Video: Online guns undercover investigation catches sellers flouting law
A New York City undercover investigation of online gun sales in fourteen states has found that a majority of the 125 unlicensed sellers contacted were eager to sell firearms to buyers they knew couldn't pass a background check, a violation of federal law.
Colorado sellers fared somewhat better than those in other states -- only two of six sellers approached by the undercover team agreed to do business illegally, a 33 percent failure rate.
The report on the investigation, "Point, Click, Fire," has prompted a call from Mayors Against Illegal Guns for websites, including Craigslist, to more closely monitor online gun sales. The report also urges better enforcement of existing gun laws and passage of the Fix Gun Checks Act, federal legistation that would require a background check for all gun sales.
Gun sales by licensed dealers are already heavily regulated, and several states require background checks for sales at gun shows -- a loophole Colorado closed after the Columbine shootings. But sales between private individuals remain largely anonymous, particularly online, even though private sales account for 40 percent of all gun transactions in the U.S.
Sales over the Internet have been linked to the mass shootings at Virginia Tech and Northern Illinois University, as well as illegal sales to minors and international trafficking operations. No background checks are required for such sales. However, federal law prohibits selling a gun to a person the seller has "reason to believe" may be an illegal purchaser -- for example, a convicted felon or someone adjudicated as mentally ill.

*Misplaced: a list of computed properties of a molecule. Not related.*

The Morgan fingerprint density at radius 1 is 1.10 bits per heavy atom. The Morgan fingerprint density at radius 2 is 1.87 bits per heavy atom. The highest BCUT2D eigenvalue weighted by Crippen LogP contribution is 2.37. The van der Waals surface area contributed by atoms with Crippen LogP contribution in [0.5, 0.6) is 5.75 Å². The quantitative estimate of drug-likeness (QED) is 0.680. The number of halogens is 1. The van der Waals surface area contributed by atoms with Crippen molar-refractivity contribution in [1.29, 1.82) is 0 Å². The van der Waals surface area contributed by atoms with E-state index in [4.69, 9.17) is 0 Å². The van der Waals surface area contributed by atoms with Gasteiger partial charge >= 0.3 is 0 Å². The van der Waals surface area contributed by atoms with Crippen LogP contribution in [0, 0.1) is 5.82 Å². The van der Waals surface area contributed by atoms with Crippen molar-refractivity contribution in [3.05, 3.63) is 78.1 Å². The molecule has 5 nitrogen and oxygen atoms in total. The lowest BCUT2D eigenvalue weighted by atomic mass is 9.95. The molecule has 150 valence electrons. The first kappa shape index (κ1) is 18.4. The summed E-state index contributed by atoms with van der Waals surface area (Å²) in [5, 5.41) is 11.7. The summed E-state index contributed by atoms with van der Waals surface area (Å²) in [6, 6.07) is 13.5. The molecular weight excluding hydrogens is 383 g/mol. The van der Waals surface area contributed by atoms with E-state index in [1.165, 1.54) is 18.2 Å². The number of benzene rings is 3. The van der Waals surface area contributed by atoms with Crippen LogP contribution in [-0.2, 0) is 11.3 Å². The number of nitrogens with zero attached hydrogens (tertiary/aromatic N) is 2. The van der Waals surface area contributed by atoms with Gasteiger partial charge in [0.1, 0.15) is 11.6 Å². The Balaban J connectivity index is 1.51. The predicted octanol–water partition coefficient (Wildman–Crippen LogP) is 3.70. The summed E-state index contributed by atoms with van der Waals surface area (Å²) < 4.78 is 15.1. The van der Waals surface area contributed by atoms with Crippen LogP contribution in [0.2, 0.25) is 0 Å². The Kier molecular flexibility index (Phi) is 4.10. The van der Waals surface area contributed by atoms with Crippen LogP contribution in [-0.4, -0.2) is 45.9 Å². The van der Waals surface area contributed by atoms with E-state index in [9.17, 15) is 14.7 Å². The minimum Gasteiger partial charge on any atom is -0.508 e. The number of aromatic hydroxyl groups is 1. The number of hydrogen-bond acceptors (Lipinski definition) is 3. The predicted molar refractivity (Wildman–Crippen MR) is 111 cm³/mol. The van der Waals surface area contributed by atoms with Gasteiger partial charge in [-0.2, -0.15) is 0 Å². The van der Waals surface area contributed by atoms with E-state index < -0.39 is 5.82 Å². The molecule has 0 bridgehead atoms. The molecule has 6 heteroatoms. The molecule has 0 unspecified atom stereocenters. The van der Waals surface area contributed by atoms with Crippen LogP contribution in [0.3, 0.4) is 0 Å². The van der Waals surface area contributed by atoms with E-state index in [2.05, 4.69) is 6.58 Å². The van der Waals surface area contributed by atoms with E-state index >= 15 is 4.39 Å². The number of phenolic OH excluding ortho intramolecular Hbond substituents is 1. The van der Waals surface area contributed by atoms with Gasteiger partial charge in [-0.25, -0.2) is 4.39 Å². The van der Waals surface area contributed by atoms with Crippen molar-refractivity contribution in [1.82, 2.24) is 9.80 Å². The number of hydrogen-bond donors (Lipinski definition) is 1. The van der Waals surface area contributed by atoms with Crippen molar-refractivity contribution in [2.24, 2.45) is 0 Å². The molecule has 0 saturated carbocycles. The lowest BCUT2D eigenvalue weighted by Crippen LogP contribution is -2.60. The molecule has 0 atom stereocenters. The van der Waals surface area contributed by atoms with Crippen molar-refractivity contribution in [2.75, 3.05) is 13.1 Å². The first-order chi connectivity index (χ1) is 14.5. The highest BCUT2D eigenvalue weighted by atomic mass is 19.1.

NYC's undercover investigators contacted various online sellers, on sites ranging from Craigslist to Glock Talk, posing as prospective buyers and informing the seller that they couldn't pass a background check. In 62 percent of the cases, the sellers agreed to the deal anyway. Private sellers on Craigslist (which already has a policy supposedly prohibiting firearms listings) had the highest failure rate -- 82 percent.
The two of six Colorado sellers who flunked the "integrity test" were operating out of the Denver-Boulder area, offering handguns in the $600 to $800 price range.
In five instances, investigators met the sellers and completed the cash transactions, purchasing four handguns and Ruger Mini-14. To see how the deals typically went down, check out the video below.
More from our Colorado Crimes archive: "Badges, guns, Taser stolen during burglary of Boulder deputy."